THE APPARENT bias of Office for Standards in Education grades towards schools in wealthier areas (TES, May 21) should be investigated urgently.
School closure, teacher redundancies and relocation of pupils are all consequences of continued "failure". Misdiagnosis of a school's problems may not facilitate an appropriate improvement.
Willesden high school in Brent can be categorised as a school with poorer pupils. It was also failed by OFSTED in 1997 and is on special measures. Recently it calculated the value added by the school for the 1997 and 1998 GCSE cohorts.
In order to do this it measured the progress made by each student at key stage 4 using the methods described by the Department for Education and Employment for the 1998 GCSE value-added pilot study.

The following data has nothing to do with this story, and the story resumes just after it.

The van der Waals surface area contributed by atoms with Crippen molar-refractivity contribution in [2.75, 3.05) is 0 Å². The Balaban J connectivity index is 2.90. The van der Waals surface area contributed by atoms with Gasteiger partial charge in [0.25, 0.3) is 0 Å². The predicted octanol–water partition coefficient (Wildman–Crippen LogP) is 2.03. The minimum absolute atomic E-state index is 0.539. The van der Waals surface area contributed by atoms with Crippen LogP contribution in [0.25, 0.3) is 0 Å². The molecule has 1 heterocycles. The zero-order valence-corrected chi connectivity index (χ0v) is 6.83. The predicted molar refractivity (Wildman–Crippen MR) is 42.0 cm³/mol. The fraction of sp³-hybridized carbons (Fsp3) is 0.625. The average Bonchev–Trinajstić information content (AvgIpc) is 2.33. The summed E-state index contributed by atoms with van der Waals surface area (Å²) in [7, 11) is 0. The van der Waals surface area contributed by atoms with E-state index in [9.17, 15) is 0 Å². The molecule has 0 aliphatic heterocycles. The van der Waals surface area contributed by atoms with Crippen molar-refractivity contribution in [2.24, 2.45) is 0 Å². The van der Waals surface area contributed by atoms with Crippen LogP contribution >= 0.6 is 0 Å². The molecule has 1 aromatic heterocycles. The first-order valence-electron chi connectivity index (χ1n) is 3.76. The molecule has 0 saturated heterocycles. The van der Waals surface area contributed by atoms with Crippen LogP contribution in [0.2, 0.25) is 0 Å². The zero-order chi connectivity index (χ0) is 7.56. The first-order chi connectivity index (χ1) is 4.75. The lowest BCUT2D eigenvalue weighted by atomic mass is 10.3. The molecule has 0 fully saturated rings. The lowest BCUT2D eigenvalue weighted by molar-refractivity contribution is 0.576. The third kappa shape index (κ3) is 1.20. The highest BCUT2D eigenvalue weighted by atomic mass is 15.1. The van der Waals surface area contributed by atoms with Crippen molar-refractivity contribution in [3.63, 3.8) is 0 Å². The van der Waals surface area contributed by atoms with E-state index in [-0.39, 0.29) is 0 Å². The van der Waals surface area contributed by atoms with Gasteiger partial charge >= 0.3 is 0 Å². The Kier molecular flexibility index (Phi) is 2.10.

We found out that our students were in the top 20 per cent for achieving value added in 1997 and in the top 5 per cent for 1998. Yet in 1997 we failed our inspection with teaching 81 per cent satisfactory or better and in 1998 we continued to fail with teaching 60 per cent satisfactory or better.
This autumn our school may be designated for a "Fresh Start", redundancies will follow and many mid-career teachers will be unable to gain teaching employment again. Good riddance or a waste of outstanding teachers?
Dr Gill Reed
Willesden high school
Doyle Gardens, London NW10